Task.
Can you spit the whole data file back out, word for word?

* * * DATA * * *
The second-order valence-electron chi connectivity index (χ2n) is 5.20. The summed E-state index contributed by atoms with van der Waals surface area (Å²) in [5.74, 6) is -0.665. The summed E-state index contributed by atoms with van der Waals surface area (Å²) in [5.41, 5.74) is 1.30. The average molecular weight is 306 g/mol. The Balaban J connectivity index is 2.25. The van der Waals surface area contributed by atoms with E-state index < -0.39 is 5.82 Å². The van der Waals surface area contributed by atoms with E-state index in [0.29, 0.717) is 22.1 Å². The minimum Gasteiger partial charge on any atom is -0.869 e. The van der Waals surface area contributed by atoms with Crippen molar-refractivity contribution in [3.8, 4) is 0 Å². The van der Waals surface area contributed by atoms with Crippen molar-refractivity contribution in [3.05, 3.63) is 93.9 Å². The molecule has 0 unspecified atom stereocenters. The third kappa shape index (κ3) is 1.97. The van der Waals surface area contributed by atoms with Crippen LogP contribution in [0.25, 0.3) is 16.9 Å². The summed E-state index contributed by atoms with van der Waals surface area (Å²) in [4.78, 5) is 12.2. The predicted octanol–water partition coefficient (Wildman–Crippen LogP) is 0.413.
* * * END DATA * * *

The second-order valence-electron chi connectivity index (χ2n) is 5.20. The summed E-state index contributed by atoms with van der Waals surface area (Å²) in [5.74, 6) is -0.665. The summed E-state index contributed by atoms with van der Waals surface area (Å²) in [5.41, 5.74) is 1.30. The average molecular weight is 306 g/mol. The Balaban J connectivity index is 2.25. The van der Waals surface area contributed by atoms with E-state index < -0.39 is 5.82 Å². The van der Waals surface area contributed by atoms with E-state index in [0.29, 0.717) is 22.1 Å². The minimum Gasteiger partial charge on any atom is -0.869 e. The van der Waals surface area contributed by atoms with Crippen molar-refractivity contribution in [3.8, 4) is 0 Å². The van der Waals surface area contributed by atoms with Crippen molar-refractivity contribution in [3.05, 3.63) is 93.9 Å². The molecule has 0 unspecified atom stereocenters. The third kappa shape index (κ3) is 1.97. The van der Waals surface area contributed by atoms with Crippen LogP contribution in [0.25, 0.3) is 16.9 Å². The summed E-state index contributed by atoms with van der Waals surface area (Å²) in [4.78, 5) is 12.2. The predicted octanol–water partition coefficient (Wildman–Crippen LogP) is 0.413.